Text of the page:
• by Ponga ( 934481 )
    MULTICAST.

    Why is this technology being, by-and-large, ignored??
    • Re: (Score:3, Interesting)

      by Raideen ( 975130 )

      Why is this technology being, by-and-large, ignored??

      Because we're still on a mostly IPv4 Internet and IPv4 has a very limited number of multicast addresses so content providers would have to fight for them and availability would depend on their schedules. Also, providers seem to be worried that it would saturate their networks. (Less bandwidth usage at the provider means that there will be more multicast services, meaning more clients, meaning more traffic across the upper tier provider's networks.) I'm waiting for what China has to show the rest of the wor

  • ...to a technical or topology problem - in fact it puts a helluva lot of traffic over the expensive "last mile" and is considerably less efficient than a central distribution. In that sense I really find his comparisons off. P2P is a solution for cost redistribution, less administration, "micropayment" using bandwidth and trading using bandwidth like a virtual currency (e.g. bittorrent).

    Assuming that P2P somehow has to level out at 1:1, on Easynews you essentially buy 20GB upload for $10, or about 64kbit su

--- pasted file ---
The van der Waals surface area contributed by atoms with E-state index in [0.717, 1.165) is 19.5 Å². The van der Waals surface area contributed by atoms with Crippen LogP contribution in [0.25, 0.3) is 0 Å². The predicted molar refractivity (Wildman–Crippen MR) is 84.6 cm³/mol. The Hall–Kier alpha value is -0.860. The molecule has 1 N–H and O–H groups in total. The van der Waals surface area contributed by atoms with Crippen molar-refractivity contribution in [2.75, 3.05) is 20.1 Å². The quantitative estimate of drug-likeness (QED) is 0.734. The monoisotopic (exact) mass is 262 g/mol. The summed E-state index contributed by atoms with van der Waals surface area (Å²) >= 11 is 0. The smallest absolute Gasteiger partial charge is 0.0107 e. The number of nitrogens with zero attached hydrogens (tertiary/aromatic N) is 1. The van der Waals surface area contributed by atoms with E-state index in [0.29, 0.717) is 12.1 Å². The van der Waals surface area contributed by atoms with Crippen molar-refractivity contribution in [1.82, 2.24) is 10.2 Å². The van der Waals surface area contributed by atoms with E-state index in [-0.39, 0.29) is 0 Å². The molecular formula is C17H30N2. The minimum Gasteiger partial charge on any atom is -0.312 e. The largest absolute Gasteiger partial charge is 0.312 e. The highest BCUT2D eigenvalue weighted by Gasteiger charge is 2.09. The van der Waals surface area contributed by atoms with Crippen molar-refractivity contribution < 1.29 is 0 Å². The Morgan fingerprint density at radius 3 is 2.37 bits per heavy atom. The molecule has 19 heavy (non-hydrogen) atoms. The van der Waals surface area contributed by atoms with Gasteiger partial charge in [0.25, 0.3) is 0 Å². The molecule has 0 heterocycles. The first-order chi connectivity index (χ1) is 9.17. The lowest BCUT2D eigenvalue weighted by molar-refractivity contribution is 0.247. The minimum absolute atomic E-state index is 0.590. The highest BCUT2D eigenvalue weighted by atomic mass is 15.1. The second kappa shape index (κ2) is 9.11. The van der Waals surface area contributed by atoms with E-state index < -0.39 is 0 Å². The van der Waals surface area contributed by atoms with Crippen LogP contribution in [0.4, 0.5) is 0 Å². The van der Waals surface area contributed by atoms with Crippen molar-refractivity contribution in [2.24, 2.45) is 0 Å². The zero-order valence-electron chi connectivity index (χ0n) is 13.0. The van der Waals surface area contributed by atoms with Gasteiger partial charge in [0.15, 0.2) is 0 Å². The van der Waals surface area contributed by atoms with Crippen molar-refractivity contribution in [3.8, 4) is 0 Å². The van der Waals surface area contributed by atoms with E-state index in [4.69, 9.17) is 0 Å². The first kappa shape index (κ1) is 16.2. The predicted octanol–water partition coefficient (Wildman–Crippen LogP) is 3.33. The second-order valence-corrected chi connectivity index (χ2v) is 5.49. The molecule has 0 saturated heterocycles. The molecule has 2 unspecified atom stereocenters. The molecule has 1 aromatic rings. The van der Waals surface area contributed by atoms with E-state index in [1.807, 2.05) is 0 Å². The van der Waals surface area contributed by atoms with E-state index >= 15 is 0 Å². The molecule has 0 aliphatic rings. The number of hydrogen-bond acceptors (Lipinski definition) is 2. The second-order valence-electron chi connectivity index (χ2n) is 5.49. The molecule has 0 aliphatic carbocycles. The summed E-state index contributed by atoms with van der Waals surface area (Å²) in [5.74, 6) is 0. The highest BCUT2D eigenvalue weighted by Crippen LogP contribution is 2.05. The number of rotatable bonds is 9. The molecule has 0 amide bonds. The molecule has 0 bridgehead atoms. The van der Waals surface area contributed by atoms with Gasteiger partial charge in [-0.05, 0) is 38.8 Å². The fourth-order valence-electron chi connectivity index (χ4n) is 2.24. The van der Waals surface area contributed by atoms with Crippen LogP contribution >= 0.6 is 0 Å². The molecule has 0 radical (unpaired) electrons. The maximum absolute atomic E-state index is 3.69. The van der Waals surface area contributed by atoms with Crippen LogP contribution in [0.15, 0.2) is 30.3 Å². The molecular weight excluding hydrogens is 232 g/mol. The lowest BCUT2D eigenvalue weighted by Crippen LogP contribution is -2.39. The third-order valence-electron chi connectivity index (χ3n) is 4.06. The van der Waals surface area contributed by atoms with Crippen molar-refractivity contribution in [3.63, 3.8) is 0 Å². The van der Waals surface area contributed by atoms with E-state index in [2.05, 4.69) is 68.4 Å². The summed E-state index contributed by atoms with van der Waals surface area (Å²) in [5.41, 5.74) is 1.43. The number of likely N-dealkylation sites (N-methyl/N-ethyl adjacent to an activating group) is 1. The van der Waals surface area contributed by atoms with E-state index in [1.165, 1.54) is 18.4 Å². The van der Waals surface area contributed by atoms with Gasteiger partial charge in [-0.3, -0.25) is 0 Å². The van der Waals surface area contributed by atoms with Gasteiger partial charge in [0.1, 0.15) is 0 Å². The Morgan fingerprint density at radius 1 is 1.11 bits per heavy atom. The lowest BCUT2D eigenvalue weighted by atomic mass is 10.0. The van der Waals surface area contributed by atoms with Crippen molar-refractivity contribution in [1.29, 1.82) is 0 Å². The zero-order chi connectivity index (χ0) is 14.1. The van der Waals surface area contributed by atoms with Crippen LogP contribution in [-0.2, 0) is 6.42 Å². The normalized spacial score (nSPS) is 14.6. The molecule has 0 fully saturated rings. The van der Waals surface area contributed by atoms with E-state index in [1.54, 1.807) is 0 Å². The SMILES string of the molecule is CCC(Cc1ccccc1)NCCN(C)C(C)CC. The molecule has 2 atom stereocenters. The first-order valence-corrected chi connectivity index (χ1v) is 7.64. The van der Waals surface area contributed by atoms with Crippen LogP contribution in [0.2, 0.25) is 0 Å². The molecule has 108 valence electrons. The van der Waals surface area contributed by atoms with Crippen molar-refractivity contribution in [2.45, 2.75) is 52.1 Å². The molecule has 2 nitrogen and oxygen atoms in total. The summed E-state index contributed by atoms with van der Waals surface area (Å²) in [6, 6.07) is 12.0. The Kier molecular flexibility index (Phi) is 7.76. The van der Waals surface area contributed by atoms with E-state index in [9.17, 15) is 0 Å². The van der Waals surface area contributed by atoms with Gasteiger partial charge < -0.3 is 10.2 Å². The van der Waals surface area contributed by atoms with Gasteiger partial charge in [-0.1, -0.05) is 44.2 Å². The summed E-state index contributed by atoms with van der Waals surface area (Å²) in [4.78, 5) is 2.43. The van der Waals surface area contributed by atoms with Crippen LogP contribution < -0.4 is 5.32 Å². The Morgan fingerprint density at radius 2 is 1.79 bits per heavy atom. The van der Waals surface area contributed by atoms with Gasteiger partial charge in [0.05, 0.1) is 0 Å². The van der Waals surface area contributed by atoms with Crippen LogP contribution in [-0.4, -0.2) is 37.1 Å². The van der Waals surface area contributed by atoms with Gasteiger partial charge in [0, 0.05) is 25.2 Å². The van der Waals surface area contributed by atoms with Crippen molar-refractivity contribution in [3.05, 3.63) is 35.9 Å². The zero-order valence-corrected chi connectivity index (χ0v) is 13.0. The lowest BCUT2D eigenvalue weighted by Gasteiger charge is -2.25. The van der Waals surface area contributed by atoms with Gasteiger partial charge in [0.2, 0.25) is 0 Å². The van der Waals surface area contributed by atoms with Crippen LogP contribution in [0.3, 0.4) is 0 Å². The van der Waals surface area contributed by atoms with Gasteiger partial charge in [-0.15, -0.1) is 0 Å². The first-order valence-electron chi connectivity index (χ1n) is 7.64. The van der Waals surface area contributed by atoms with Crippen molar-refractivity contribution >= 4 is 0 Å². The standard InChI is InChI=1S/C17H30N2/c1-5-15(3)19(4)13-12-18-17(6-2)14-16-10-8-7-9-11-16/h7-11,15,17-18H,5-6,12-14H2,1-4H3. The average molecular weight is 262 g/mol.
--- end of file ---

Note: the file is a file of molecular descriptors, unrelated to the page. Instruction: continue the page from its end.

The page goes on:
• by Animats ( 122034 ) on Friday December 15, 2006 @01:04PM (#17257428) Homepage

    The trouble with "P2P" in its present form is that the topology is designed to evade copyright, not minimize bandwidth. Peering nodes aren't necessarily near each other. You can, and do, get situations where the same content traverses the same backbone paths multiple times. There's no end user penalty for having faraway peers, but it generates unnecessary load.

    Reminds me of, many years ago, watching two coal trains passing each other in opposite directions. You don't see that kind of stupidity any more. Somewhere a trader will do a swap, rather than physically shipping the commodity around.

    Netnews does this right, assuming you want a broadcast system. Netnews was designed for slow links and bandwidth minimization. As I point out occasionally, Netnews could easily handle the entire audio output of the RIAA, which is only a few gigabytes per day, using far less bandwidth than the present "P2P" systems.

    What will work is ISP-level caching. AOL does this, although in a somewhat annoying fashion. In a different way, so does Akamai. We'll probably see more of that.

    • Hee -- I don't know what dates you more: the reference to coal trains, or the expression "NetNews".

      Does anybody actually call it that anymore?

      And yes, once upon a time, nn 6.4 was my newsreader of choice... But then along came tin..
    • They don't talk about it, but many ISPs are already transparently caching P2P traffic (and throttling, and blocking files reported as copyright violations) using CacheLogic products [cachelogic.com].
  • "So how could additional P2P traffic actually be a good thing for the Internet?"